Email security is not the problem—it’s how we use email that is the problem. There has been no lack of press and attention regarding the insecurity of email and the consequences of account hacking. Look no further than the latest elections, the Sony Pictures hack, the latest Yahoo compromise, etc. We hear about the problem all the time. What is missing from all the discussion is how to solve the problem.
Email in its stock form is inherently insecure but that does not mean that it must stay that way. With a little bit of effort, one can confidently send secure email with virtually no risk of the contents being compromised.
An analogy is that of a car and a seat belt. Cars are useful and largely safe. But we can make them safer by buckling up. While seat belts were not used regularly for many years, today, we understand their benefit and they are widely used. We need to make email safe and secure and we can do this when email encryption becomes as widely used. So get ready to buckle up before sending.
Email Suffers From Two Problems:
The first problem is that the content of your e-mails is readable when the email is “at rest” (stored on either your system or on the corporate or cloud-based server such as Gmail). Emails that are at rest can be easily read by any administrator with rights to administer the system or by anyone with your e-mail address and password.
The second problem is guaranteeing your identity or the identity of someone sending you an email. Your identity or that of any sender can easily be spoofed. You have no way to be confident that the email you received was from who it claims to be, nor can anyone be confident that email from you came from you. All one needs is a friendly email server (i.e., one where you have administrator rights) to spoof email “To:” and “From:” addresses.
While these problems are significant, there is a great and relatively easy way to buckle up when using email that solves both problems.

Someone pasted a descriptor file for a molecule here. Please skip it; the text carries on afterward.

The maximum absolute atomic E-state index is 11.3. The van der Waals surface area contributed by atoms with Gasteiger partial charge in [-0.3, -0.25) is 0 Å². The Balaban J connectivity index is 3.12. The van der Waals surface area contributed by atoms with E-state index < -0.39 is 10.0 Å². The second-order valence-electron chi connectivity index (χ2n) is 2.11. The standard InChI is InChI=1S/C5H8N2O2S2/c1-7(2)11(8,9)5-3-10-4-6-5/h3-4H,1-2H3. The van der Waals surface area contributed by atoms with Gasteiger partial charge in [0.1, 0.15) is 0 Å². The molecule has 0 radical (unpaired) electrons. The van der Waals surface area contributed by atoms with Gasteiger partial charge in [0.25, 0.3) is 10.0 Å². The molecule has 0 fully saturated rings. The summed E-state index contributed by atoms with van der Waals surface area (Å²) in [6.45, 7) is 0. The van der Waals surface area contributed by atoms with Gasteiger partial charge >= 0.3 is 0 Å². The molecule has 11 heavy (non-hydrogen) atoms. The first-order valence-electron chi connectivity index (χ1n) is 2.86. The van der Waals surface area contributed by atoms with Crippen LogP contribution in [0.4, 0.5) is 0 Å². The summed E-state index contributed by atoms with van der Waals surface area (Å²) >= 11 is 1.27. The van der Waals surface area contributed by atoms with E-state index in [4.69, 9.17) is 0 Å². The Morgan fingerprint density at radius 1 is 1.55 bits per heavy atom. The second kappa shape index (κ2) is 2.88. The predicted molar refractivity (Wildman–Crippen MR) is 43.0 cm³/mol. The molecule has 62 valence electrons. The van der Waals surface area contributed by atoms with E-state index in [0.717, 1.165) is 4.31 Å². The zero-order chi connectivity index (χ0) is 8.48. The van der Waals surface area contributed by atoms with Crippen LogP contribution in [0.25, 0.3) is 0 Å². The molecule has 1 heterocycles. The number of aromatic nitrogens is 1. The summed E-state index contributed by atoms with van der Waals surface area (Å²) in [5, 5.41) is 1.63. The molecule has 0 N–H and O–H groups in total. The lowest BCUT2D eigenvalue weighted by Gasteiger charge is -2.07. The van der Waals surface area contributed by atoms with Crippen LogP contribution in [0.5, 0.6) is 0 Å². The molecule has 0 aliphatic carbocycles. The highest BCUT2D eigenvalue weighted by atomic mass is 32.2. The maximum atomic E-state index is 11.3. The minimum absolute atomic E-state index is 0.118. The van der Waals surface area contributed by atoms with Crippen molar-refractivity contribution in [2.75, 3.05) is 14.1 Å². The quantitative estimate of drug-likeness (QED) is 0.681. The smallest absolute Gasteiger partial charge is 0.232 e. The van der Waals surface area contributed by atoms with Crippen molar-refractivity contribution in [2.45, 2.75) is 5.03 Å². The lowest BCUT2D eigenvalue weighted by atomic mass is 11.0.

Encrypting your emails end to end (E2E) from within the email client solves the problem by ensuring that they are safe and secure at rest (and in flight). Your content might get hacked but the hackers wouldn’t be able to read the content because it is encrypted. If your account has been compromised such that a third party has access, they wouldn’t have access to your encryption keys and thus couldn’t decrypt your content.
The second problem is solved with a technology that is closely related to encryption called Signing. When an email is signed electronically, it guarantees that the sender is as advertised.
How does one get these protections? First, both sides of the communication need to agree to participate. It also takes an extra step, like buckling up your seat belt—you need to press a button (within your email client) to secure your email.
Modern encryption products such as those offered by Trustera let you encrypt and sign your emails using your existing email accounts and using whatever platform you might like to consume and send emails. Trustera supports iPhone/iPad, Android, Mac, Windows, and Windows Outlook.
Much like with buckling up or backing up your data, we all know we should be more secure with our messaging and now we easily can. There is no better time than now to start encrypting your emails. It is just not that hard to make email safe and secure. Though the hackers hope you don’t. - NAPSI